“There is only one explanation to the behavior exhibited by the leaderships of ACOG and AAGL: these are businessmen trying to retain and resurrect a technology that is central to their business model. This is not about saving lives or being safe. It’s about a lucrative and engineered business practice.
“Let me be clear, ACOG and AAGL leaders disgust me with their continued statements, lobbying and protectionism towards an avoidable technique that killed my wife—and many other unsuspecting women.”
Hooman Noorchashm and children at the grave of Amy Reed, his wife, whose leiomyosarcoma was upstaged by power morcellation. Reed died on May 24.
FDA chalked up the difference between its estimates and AHRQ’s estimates to methodology.
“In terms of the difference between AHRQ’s estimate and ours, as with any review of available scientific literature, the studies chosen to be included in an analysis can impact the results,” FDA officials said in a statement to The Cancer Letter. “In its analysis, the FDA chose to include only those studies that had the following characteristics:
“Had as a stated goal or research objective, evaluation for the presence of sarcoma. This can be an important issue as studies with other goals may have excluded women at higher risk for the disease (e.g. post-menopausal women) or fibroids of certain sizes; and,
“Included only women who had been diagnosed with presumed benign fibroid disease and not those with mixtures of patients including women without fibroids.
“The FDA and AHRQ used different methodologies, and this likely explains the differences in the estimated rates of occult or hidden uterine cancers. While the two agencies included many of the same studies, not all overlapped.”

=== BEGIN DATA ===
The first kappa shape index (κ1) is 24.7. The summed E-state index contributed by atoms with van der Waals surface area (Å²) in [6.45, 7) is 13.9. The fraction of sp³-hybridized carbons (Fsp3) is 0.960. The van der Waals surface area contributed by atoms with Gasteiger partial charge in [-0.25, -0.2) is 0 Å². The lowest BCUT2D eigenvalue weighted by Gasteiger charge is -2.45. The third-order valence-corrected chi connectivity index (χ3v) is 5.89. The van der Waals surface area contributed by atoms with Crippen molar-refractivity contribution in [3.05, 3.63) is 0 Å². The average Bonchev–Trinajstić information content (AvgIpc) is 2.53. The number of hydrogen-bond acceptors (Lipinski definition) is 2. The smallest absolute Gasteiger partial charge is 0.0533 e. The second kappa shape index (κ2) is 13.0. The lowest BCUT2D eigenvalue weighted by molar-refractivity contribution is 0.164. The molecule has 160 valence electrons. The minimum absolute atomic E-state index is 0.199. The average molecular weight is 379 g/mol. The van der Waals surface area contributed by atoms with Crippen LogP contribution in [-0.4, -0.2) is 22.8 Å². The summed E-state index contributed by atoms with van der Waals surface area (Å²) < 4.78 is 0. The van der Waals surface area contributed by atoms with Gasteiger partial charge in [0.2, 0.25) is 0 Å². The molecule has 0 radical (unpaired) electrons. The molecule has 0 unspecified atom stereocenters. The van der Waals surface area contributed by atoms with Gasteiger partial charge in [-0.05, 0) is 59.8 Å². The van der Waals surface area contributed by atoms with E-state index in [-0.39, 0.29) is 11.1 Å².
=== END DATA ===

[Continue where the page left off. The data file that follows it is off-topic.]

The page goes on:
The major difference between the FDA and AHRQ reports on uterine fibroid treatment is the set of included studies, AHRQ officials said.
“AHRQ included any study of hysterectomy or myomectomy for uterine fibroids that included histopathological, or study of tissue, analysis of samples,” AHRQ officials said in a statement to The Cancer Letter. “This led to a larger number of included studies, in particular studies with more premenopausal younger women.
“As both reports note, there is evidence that the prevalence of leiomyosarcoma increases with age, but not enough information is given in the studies to do a comprehensive analysis of the risk by age. The range of risk estimated by AHRQ and FDA overlap. AHRQ’s range is <1 to 13 out of 10,000. FDA’s range is 1 in 495 to 1 in 1,100 or 9 to 20 out of 10,000. Better data to determine age-based risk are needed to help patients make decisions about treatments.”
The AHRQ report on the management of uterine fibroids is significantly flawed, said Michael Paasche-Orlow, a professor of medicine at Boston University School of Medicine.
“Part of the problem has to do with the fact that the evidence summary was framed too narrowly,” Paasche-Orlow said to The Cancer Letter. “They have focused their evaluation of the harms of morcellation on the unexpected presence of leiomyosarcoma. This is a good place to start, as LMS is an extremely bad kind of cancer, but this is a wildly inappropriate framing.